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What (if exists) the $\lim \limits_{n\to \infty}\frac{(n+1)^n-(n-1)^n}{n^n+2}$?

Should I use the binomial theory in the numerator? Please try to keep it as elementary as possible because we are only in the beginning of the course.

Thanks a lot.

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Try dividing both the numerator and denominator by $n^n$. The numerator will now start with the term$(1+\frac{1}{n})^n$. Does this look familiar? –  Tom Cooney Apr 13 '12 at 10:39
    
Thanks, I got: $\frac{(1+\frac{1}{n})^n-(1-\frac{1}{n})^n}{1+\frac{2}{n^n}}$; is that what you meant? if so does the numerator converge to $e-e^{-1}$? and does the denominator converge to infinity? –  Anonymous Apr 13 '12 at 10:51
    
You have the right answer for the numerator, but check your answer for the denominator again. –  Tom Cooney Apr 13 '12 at 10:52
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Oops, I meant to write that the denominator converges to 1; if I'm correct then the sequence converges to $e-e^{-1}$. –  Anonymous Apr 13 '12 at 10:53

1 Answer 1

For simplification, does it help you to consider a general $n$ on the (real) number line? Then adjacent integers can be described as $n-1$ and $n+1$ and we have a sequence of three numbers $n-1, n, n+1$. The difference of the two endpoints $n+1 - (n-1)$ is $2$. What then, happens to the differences for powers of these integers?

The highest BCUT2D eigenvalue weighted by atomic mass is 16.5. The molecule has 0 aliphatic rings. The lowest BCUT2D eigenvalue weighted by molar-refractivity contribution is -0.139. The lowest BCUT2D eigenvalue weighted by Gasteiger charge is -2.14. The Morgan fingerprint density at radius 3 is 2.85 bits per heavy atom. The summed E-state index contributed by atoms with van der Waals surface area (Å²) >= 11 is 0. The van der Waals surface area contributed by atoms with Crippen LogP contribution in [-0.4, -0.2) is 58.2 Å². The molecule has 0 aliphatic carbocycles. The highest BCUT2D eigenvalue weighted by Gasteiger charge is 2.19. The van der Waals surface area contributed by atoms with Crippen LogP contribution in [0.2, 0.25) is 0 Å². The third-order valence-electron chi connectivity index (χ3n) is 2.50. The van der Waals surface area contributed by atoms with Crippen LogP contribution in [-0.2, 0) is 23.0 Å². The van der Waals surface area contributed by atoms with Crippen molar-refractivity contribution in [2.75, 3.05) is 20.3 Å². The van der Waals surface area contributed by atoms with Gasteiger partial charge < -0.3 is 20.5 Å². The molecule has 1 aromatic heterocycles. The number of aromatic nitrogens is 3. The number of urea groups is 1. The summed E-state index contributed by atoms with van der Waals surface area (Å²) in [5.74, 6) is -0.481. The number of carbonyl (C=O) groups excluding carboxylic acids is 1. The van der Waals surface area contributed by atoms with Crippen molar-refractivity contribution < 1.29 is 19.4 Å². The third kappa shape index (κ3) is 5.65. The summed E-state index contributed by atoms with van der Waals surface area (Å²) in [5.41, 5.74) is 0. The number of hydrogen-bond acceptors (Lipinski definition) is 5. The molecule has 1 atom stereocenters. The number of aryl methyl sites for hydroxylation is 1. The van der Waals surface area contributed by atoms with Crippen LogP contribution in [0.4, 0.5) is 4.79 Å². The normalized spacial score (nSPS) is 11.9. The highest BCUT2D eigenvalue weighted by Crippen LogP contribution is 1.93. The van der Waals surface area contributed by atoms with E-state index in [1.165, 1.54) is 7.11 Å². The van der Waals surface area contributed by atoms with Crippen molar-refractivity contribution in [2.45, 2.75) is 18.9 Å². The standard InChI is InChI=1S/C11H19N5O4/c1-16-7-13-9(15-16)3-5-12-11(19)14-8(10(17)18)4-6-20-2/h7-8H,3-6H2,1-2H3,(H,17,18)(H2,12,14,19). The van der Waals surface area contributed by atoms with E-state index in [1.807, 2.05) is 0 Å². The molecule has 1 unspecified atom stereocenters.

Does that aid you in any way?

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No it does not. –  Did Apr 13 '12 at 10:45
    
You're not asking the question and I fail to see why you would respond to me. –  Autolatry Apr 13 '12 at 11:10
    
Different approaches guys, don't be sol blind sighted into accepting one answer as the only answer. –  Autolatry Apr 13 '12 at 11:46
    
Fair enough. Care to explain how your post might help the OP? –  Did Apr 13 '12 at 11:46

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